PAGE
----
Applicants funded under this announcement will be expected to conduct training activities with continuing education content relevant to the medical, legal, psycho-social, ethical, and practical issues involved with embryo donation and/or adoption. This continuing education content may be offered to professionals working with populations who may be interested in embryo donation and/or adoption. Training provided is intended to enhance the ability of multiple levels of providers to share information about and assist potential donors with embryo donation and/or adoption. Training content and design should be adjusted to the skill and practice role of the target audience. OPA expects that continuing education credits will be available for training activities provided under this announcement. The content and number of offerings should be based on an assessment of the need and these offerings should be designed and delivered in a manner appropriate to the content and professional preparation of the participants. Distance learning components may be part of the training offerings.
Category 1 applicants should make reasonable efforts to ensure that the individuals who design and implement the public awareness projects are knowledgeable in all elements of the embryo donation and/or adoption process and are experienced in providing such information. In the narrative section of the application for this category, applicants are advised to describe the strategies and processes that they will use to design a public awareness campaign. The applicant should document its capacity to undertake a public awareness campaign focused on the public or on professional audiences. Applicants are encouraged to present a description of approaches (seminars, media, website, training and others) that may be used, as well as supplemental materials (resource manuals, brochures, handouts, visual aids, and other resources).
Category 2: OPA anticipates funding two to four organizations that will provide administrative and/or medical services—including counseling—to couples who are currently involved in or considering embryo donation and/or adoption. In the narrative section of the application, applicants are advised to describe the processes they intend to use to assist couples who are in the process of embryo donation or adoption. Applicants are encouraged to propose strategies for delivering services that increase the ability of couples to adopt frozen embryos. Strategies aimed at increasing the percentage of currently frozen embryos that are made available for donation/adoption are acceptable under this program.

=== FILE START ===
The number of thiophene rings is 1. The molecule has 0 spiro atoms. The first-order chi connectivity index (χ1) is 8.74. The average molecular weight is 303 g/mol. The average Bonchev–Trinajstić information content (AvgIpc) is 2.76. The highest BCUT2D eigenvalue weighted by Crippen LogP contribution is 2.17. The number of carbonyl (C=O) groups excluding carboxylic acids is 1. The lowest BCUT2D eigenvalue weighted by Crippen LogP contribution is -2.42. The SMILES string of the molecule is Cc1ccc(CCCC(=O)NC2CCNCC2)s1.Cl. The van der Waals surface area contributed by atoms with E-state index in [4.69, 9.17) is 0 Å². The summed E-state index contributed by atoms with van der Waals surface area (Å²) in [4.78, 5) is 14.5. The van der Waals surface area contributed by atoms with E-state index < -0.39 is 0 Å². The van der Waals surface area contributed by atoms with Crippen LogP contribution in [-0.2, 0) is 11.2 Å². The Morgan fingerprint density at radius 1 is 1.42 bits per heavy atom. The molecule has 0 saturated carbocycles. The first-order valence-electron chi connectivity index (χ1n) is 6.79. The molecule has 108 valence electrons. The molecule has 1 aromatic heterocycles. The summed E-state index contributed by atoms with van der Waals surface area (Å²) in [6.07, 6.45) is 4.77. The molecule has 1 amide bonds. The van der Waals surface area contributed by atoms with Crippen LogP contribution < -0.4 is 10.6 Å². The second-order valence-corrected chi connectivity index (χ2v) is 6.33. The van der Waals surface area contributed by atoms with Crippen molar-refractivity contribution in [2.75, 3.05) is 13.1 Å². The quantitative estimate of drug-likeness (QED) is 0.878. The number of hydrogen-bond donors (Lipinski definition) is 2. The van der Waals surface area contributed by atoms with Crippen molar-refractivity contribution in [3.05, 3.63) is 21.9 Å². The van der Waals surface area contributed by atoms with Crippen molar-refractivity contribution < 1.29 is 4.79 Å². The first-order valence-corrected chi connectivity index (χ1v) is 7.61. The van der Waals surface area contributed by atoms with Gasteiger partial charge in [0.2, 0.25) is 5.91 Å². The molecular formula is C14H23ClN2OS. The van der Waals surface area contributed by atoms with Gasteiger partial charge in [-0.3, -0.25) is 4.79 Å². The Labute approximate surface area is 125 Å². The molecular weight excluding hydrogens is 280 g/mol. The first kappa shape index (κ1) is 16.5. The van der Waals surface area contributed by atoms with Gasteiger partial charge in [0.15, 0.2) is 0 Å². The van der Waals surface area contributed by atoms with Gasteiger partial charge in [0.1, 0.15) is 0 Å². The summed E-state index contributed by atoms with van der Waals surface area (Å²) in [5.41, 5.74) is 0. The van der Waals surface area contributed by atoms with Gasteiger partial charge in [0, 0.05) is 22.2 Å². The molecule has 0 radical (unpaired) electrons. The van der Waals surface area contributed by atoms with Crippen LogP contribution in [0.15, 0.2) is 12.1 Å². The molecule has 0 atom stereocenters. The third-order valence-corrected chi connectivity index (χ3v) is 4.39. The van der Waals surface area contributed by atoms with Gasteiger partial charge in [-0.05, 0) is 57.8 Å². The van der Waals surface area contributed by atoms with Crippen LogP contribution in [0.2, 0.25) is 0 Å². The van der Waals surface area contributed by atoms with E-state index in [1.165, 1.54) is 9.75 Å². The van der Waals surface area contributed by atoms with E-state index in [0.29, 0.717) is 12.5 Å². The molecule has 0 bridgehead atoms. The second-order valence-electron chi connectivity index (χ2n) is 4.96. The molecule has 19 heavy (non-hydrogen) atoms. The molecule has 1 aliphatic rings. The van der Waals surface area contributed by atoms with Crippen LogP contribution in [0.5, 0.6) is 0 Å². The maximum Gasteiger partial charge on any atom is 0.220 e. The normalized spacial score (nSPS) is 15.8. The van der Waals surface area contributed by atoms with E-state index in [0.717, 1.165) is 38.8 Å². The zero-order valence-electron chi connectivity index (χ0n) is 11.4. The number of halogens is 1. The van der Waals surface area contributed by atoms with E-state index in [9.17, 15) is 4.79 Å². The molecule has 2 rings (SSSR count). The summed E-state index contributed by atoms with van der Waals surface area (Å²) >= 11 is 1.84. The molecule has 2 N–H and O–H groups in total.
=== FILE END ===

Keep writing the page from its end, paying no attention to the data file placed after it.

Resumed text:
The applicant should document its capacity to undertake a cooperative agreement that offers medical or administrative services to couples involved in embryo donation/adoption. Applicants are encouraged to present a description of approaches which they propose to use in their service delivery. These approaches should be economically feasible, equitable and ethically sound.
For the purposes of this announcement, counseling is considered a "medical service." "Administrative services" are those that help an embryo donation/adoption patient (or couple) to negotiate the process of embryo donation/adoption without the involvement of medical or allied health professionals. Included in this category are services that help potential donor couples find satisfactory matches with potential frozen embryo adopters.
Projects cannot fund payments for human tissues, or any practice that may be construed as involving compensation for the donation of human tissues. Reimbursement of a donor couple’s accrued storage fees is not considered an acceptable strategy under this program.
Applicants are encouraged to devise strategies to target the various professional audiences associated with embryo donation and/or adoption and educate the involved professionals (e.g., reproductive medicine physicians, nurses, embryologists, family practice lawyers, adoption counselors, ethicists, social workers, IVF clinic staff, embryo storage facility staff, etc.) in the complex legal, medical, psycho-social, ethical and practical issues that confront the embryo donor and recipient populations. The successful applicant will use evidence-based information and approaches to (1) identify potential embryo donors; (2) provide education, counseling and support services to potential donors; and (3) assist potential donors in the decision-making process should they choose to donate and transfer embryos to recipients.